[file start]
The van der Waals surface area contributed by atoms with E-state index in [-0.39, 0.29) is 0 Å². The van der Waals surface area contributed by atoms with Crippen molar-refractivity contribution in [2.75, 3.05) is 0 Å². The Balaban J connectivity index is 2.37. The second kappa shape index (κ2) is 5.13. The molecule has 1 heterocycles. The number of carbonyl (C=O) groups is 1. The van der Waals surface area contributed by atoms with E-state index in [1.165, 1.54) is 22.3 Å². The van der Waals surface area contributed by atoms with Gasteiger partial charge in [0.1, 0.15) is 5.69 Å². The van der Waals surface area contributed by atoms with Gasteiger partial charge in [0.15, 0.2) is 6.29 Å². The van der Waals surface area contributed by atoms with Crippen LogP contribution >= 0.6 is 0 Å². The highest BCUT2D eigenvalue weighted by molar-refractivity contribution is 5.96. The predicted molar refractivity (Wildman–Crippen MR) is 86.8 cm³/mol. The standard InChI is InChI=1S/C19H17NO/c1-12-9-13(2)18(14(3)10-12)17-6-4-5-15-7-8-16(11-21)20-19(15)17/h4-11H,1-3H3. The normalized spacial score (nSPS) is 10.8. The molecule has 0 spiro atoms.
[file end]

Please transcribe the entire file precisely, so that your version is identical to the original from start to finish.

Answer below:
The van der Waals surface area contributed by atoms with E-state index in [-0.39, 0.29) is 0 Å². The van der Waals surface area contributed by atoms with Crippen molar-refractivity contribution in [2.75, 3.05) is 0 Å². The Balaban J connectivity index is 2.37. The second kappa shape index (κ2) is 5.13. The molecule has 1 heterocycles. The number of carbonyl (C=O) groups is 1. The van der Waals surface area contributed by atoms with E-state index in [1.165, 1.54) is 22.3 Å². The van der Waals surface area contributed by atoms with Gasteiger partial charge in [0.1, 0.15) is 5.69 Å². The van der Waals surface area contributed by atoms with Gasteiger partial charge in [0.15, 0.2) is 6.29 Å². The van der Waals surface area contributed by atoms with Crippen LogP contribution >= 0.6 is 0 Å². The highest BCUT2D eigenvalue weighted by molar-refractivity contribution is 5.96. The predicted molar refractivity (Wildman–Crippen MR) is 86.8 cm³/mol. The standard InChI is InChI=1S/C19H17NO/c1-12-9-13(2)18(14(3)10-12)17-6-4-5-15-7-8-16(11-21)20-19(15)17/h4-11H,1-3H3. The normalized spacial score (nSPS) is 10.8. The molecule has 0 spiro atoms.